Dr. Magryta: The importance of sun and Vitamin D

Published 12:00 am Sunday, May 14, 2017

Sun exposure and vitamin D is so important that I offer a yearly refresher on this critical issue.

Vitamin D is arguably the most important micronutrient. It is one of the four fat soluble vitamins and has the added benefit of being synthesized in our skin via the sun’s UVB rays.

We all love sunny days and the effect the sun has on our psyche. For centuries humans have lived by the sun, whether by regulating our sleep cycle or producing our natural foods. Yet recently we have shunned the sun by avoiding it and overusing sun-blocking agents and lotions. Skin cancer during the 60s and 70s ushered in a period of phobia. True to our nature, we chose the extremist way: total avoidance.

This has helped produce a generation of Vitamin D deficient Americans. In the recent past the medical community believed that Vitamin D simply controlled calcium and phosphorus metabolism and bone health. Recent evidence has shown this to be the tip of the iceberg. Vitamin D stimulates the immune system from birth and plays a role in natural immune system function. Inadequate levels are being linked to autoimmune disease like multiple sclerosis and cancers.

Vitamin D-associated diseases are noted to be more common at northern latitudes on the globe where sun exposure is limited by temperature and the sun’s height in the sky.

Our lifestyles have increased sedentary indoor work and recreation thereby reducing sun exposure. Sunscreens also effectively reduce the suns beneficial effects. According to the National Institutes of Health there is an inverse relationship between Vitamin D levels in the body and cancer. It is time for everyone to pay attention to this ever-important hormone made in our skin.

The goal of prevention of skin cancer should be to avoid sunburns which are noted to be a risk factor for cancer. Exposure to 15 to 30 minutes of direct sun a day has never been shown in any way to be dangerous. However, the beneficial effects on Vitamin D levels are well known at roughly 10 to 15,000 IU of Vitamin D during this brief exposure. You would need 100 cups of milk to equal this amount!!

Dr. Holick, a dermatologist and Vitamin D specialist from Boston University, has espoused prudent sun exposure and the evaluation of your Vitamin D status especially if one suffers from bone pain, muscle weakness, chronic fibromyalgias, osteoporosis, irritable bowel syndrome and other non-specific inflammatory diseases. The recommendations for supplemental Vitamin D also increase as one ages. The skin of the elderly is less able to synthesize Vitamin D through sun exposure.

Part of this diet includes eating fish where 3 ounces of salmon will provide 400IU of Vitamin D. Weight bearing exercise is also a part of a healthy aging plan. .

Children who are exclusively breastfed may require Vitamin D supplementation. The American Academy of Pediatrics recommends 400IU of vitamin D per day in these infants.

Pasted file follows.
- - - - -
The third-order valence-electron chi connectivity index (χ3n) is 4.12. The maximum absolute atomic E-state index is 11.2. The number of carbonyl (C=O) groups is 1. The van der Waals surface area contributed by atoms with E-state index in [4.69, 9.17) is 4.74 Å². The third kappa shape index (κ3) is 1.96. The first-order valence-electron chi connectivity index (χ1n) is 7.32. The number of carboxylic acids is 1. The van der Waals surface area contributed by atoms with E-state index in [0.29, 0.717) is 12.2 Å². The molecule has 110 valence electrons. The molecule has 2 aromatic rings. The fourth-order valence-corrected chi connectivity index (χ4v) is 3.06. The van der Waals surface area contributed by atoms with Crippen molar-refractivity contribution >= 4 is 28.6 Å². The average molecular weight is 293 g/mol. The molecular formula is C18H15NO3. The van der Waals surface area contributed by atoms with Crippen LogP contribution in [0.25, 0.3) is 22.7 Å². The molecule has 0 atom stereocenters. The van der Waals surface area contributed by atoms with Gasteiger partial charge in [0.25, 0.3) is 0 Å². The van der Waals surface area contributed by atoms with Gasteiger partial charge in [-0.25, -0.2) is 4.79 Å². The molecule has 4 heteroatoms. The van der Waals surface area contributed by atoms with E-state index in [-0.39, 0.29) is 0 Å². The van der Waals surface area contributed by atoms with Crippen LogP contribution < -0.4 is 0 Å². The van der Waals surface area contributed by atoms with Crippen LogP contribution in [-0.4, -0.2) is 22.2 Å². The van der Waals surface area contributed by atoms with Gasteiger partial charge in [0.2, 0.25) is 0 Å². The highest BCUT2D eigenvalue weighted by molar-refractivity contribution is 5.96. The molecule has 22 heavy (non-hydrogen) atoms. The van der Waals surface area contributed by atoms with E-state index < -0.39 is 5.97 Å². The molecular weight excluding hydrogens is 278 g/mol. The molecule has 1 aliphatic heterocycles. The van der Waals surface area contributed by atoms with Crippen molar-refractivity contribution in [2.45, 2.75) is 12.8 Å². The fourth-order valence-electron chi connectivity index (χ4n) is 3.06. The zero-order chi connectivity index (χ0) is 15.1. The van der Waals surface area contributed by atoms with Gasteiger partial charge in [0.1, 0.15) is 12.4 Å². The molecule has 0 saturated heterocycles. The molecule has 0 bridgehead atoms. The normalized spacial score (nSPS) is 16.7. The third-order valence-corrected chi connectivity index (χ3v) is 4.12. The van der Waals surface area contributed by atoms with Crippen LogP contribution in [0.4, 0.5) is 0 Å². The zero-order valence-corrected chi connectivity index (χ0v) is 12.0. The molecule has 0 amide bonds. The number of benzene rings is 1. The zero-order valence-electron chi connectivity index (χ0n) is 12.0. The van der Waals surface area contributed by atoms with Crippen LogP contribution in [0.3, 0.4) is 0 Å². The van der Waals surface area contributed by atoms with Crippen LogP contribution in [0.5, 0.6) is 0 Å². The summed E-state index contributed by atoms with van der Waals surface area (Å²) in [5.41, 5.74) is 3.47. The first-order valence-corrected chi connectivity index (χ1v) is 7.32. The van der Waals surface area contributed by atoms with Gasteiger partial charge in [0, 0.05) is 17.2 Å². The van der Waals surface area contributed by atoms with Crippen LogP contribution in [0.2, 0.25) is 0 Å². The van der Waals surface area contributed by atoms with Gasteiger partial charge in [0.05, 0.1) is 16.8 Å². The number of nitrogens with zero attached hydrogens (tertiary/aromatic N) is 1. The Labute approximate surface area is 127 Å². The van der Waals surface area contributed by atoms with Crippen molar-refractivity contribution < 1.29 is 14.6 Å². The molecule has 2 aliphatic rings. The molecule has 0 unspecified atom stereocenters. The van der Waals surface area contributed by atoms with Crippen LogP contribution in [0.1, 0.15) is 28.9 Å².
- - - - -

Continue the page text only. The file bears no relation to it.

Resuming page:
Food sources of Vitamin D are dairy, fish, eggs, mushrooms and fortified foods like orange juice and cereals.

As we age we have a harder time synthesizing vitamin D via our skin surface, making supplementation necessary. Remember that your skin color dictates how fast you can make D. Darker skin = more time to generate adequate D and lighter skin is the converse. Between the months of November and April, it is quite difficult for most individuals to generate adequate D from the sun in the mid to northern United States.

Most adults need 2000-5000 IU/day; incrementally less for kids. This is easily obtained from the sun for most individuals. Your place of residence and skin color will effect the ability to obtain D from sun exposure. The farther north you live in the United States, the more time in the sun you will need to produce vitamin D. If you you have dark skin tones that reflect the sun back, you will need more exposure for adequate D development. Dark skin color is an advantage for preventing skin cancer, but a disadvantage for developing D.

Over-consumption of vitamin D can be toxic as it is fat soluble and can accumulate in our fat cells. Symptoms of toxicity include hypercalcemia, bone pain, kidney stones, calcium deposits in the body.

Diseases that could increase the risk of toxicity include: sarcoidosis, hyperparathyroidism, tuberculosis, lymphoma and other cancers. There is only one way to be sure that you are not in the toxic range and that is to test blood levels. I highly recommend this test, if you are taking 5000IU or more daily for adults and incremental less for kids.

People at risk for insufficiency or deficiency have: sun avoidance behavior, issues with intestinal fat malabsorption, intestinal dysbiosis, inflammatory bowel disease, eating disorders, celiac disease and disorders of bile production or pancreatic enzyme production, chronic kidney disease, magnesium deficiency and older age.

There are many drugs that interfere with vitamin D.

Dr. M

Dr. Magryta is a physician at Salisbury Pediatric Associates. Contact him at  newsletter@salisburypediatrics.com

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